Pharmaceutical Executive Europe - May 2008 - (Page 22)

22 Sales and Marketing May 2008 Pharmaceutical Executive Europe Activating Effective Product Differentiation ‘Activation of evidence’ is a new approach to product differentiation, amplifying the effect of your differentiation by learning from successful strategies for translating evidence into behaviour change in clinical settings. Carlyle Ware, Charlie Buckwell, Stephen Small and Richard Wood report. lear differentiation is a critical element of any successful brand strategy. Giving potential customers a distinct idea about what makes your product different and better than the competition is typically achieved in two ways: by associating the brand with emotions that positively influence prescribing decisions, or by communicating relevant differentiating benefits (RDBs), such as key pieces of evidence that make your brand stand out from the rest. Ideally, differentiation combines both these approaches, but whichever one predominates differentiation must provide a basis for changing behaviour — the key step for any marketing strategy — and changing clinical practice is not easily achieved through passive communication alone, no matter how persuasive and professional your communications are. C Differentiation through practical engagement It is widely recognised that practical tools that go beyond traditional education or communication are needed to effectively change behaviour in clinical settings. Commonly used passive practices, such as conferences, are often ineffective and many physicians simply don’t follow guidelines even when they accept the value of an evidence base. This is a problem for pharma, which spends large sums on clinical trials to provide proof of efficacy and define the role of a drug in patient management, but it currently has few effective practical tools to engage with healthcare providers. So the evidence from these trials, even when strongly positive, may not be effectively translated into timely changes in clinical practice. In response to these problems, the concept and practice of ‘knowledge translation’ has evolved in an attempt to close this clinical care gap — the gap between what is known and what is practised — to effect optimal healthcare outcomes and maximise the potential of the health system. Gary S Chapman/Getty Images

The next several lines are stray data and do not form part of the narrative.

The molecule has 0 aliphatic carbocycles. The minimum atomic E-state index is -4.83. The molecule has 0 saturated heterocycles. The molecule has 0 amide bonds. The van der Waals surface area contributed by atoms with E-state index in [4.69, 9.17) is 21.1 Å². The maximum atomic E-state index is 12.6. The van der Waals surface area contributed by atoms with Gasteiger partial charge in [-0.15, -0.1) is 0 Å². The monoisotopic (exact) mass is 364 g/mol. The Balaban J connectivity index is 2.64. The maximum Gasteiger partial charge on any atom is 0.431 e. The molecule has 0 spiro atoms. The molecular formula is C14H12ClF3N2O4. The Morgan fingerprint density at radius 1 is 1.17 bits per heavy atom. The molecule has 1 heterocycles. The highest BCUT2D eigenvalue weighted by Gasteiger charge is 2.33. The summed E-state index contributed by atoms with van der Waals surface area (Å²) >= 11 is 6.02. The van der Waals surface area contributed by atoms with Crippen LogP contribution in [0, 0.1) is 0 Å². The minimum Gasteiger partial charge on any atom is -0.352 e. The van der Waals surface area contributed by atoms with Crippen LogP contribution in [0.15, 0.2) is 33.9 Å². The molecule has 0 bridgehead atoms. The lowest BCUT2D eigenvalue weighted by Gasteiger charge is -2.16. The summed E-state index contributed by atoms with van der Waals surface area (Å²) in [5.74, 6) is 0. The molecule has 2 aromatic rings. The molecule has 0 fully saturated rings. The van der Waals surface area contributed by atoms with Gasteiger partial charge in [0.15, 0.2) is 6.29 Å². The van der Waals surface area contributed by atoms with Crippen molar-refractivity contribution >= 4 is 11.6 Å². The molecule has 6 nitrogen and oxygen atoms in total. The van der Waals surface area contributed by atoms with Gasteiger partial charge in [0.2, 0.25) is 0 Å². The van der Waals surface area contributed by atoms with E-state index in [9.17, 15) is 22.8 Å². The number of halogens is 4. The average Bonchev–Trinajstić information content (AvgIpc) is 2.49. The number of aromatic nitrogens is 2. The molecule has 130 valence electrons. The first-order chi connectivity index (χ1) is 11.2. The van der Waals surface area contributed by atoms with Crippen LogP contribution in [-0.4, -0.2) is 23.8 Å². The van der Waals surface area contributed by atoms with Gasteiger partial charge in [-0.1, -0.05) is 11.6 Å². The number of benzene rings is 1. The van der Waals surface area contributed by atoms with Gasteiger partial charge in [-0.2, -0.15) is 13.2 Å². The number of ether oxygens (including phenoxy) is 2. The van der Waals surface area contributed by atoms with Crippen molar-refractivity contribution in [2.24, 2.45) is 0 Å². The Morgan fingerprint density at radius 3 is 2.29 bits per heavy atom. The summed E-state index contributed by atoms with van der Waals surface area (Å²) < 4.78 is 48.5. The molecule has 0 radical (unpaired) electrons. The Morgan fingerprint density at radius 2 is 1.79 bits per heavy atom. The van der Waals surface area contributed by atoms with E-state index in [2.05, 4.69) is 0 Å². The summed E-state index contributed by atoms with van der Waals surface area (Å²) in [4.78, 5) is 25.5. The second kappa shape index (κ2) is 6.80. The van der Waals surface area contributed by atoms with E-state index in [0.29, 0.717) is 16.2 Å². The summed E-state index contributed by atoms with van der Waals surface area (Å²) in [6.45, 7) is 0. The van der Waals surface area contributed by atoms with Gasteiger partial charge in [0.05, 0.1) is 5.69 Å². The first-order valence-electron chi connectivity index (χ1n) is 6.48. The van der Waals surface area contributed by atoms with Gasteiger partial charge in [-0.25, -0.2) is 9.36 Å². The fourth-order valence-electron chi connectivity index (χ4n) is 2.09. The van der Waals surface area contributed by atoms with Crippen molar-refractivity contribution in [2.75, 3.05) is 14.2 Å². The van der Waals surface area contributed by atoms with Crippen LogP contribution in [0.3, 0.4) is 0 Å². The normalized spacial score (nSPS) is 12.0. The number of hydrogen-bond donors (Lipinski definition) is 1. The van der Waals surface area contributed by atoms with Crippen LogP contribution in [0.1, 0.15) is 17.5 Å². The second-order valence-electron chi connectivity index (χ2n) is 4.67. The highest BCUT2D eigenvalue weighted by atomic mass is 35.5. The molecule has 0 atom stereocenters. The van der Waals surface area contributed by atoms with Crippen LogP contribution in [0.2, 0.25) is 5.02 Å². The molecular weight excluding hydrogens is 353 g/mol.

Table of Contents for the Digital Edition of Pharmaceutical Executive Europe - May 2008

Pharmaceutical Executive Europe - May 2008
From the Editor
News and Analysis
Rising in the East
Use Your Strategic Discretion
A Blueprint for Success
Market Access and the Patient
Activating Effective Product Differentiation
What Doctors Want
IC Success in Four Steps

Pharmaceutical Executive Europe - May 2008